Species by species, system by system

Dennis Wyatt, in the Manteca Bulletin, points to some intriguing language in the California Delta Protection Commission’s recent draft Economic Sustainability Plan (linked here) regarding my current hobby horse – the shortcomings of the Endangered Species Act as an environmental protection tool/water management tool:

While a $12 billion investment in isolated conveyance may allow for somewhat larger water exports, it doesn’t protect other critical infrastructure and billions in additional investments would still be required to protect highways, energy, and other water and transportation infrastructure. Just as a species by species approach is an inefficient and ineffective way to protect ecosystems, a system by system approach is an inefficient and ineffective way to protect the state’s infrastructure. (emphasis added)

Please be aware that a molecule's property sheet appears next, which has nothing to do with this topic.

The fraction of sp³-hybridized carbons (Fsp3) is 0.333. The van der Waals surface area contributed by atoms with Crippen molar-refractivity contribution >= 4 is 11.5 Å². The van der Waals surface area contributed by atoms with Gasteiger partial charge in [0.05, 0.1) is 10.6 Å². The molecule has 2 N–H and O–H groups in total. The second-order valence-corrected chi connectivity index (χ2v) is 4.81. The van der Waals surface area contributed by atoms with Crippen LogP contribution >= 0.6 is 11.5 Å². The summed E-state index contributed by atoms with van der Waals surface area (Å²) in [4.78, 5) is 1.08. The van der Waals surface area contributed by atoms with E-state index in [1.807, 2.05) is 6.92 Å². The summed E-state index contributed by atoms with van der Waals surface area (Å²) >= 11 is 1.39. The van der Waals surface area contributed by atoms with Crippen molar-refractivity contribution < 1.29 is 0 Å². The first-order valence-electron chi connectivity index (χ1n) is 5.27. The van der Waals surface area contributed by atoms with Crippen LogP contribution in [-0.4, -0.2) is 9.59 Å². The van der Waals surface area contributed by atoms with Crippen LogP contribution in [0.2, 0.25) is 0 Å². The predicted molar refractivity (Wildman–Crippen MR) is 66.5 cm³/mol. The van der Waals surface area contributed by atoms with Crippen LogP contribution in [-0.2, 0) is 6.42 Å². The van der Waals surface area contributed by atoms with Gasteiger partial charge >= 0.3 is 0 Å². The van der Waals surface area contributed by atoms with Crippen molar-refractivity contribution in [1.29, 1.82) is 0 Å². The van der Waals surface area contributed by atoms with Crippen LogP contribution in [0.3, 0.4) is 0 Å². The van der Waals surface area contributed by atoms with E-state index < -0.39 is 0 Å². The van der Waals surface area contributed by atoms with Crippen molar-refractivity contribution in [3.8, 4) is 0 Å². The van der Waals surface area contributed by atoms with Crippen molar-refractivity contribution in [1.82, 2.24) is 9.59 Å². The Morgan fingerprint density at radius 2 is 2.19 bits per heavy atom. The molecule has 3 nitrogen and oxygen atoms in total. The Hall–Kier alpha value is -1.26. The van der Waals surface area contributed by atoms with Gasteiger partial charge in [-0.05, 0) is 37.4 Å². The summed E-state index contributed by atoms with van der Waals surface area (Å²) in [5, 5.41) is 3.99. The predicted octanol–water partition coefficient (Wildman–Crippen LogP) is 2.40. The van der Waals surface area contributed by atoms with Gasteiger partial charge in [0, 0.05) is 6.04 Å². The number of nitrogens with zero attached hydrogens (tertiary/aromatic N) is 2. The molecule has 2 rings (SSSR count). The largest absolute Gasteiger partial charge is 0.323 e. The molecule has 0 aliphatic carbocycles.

1. Thought of you as soon as I read this.

    But isn’t it surprising that the DPC folks chose to emphasize the problems of a piecemeal ESA process? And as an analogy no less!

    I don’t get it. It is arguable that that process, wrong or right, has aligned with their interests more than pretty much any other CA water constituency.

  2. Meh. That’s what the NEPA/CEQA process is for. (I suspect also that it’s a stalking horse for building a cross-delta pipeline instead of a circum-delta canal. The pipeline will need to be solidly entrenched. That route can then support highways, railways and other hard infrastructure.)

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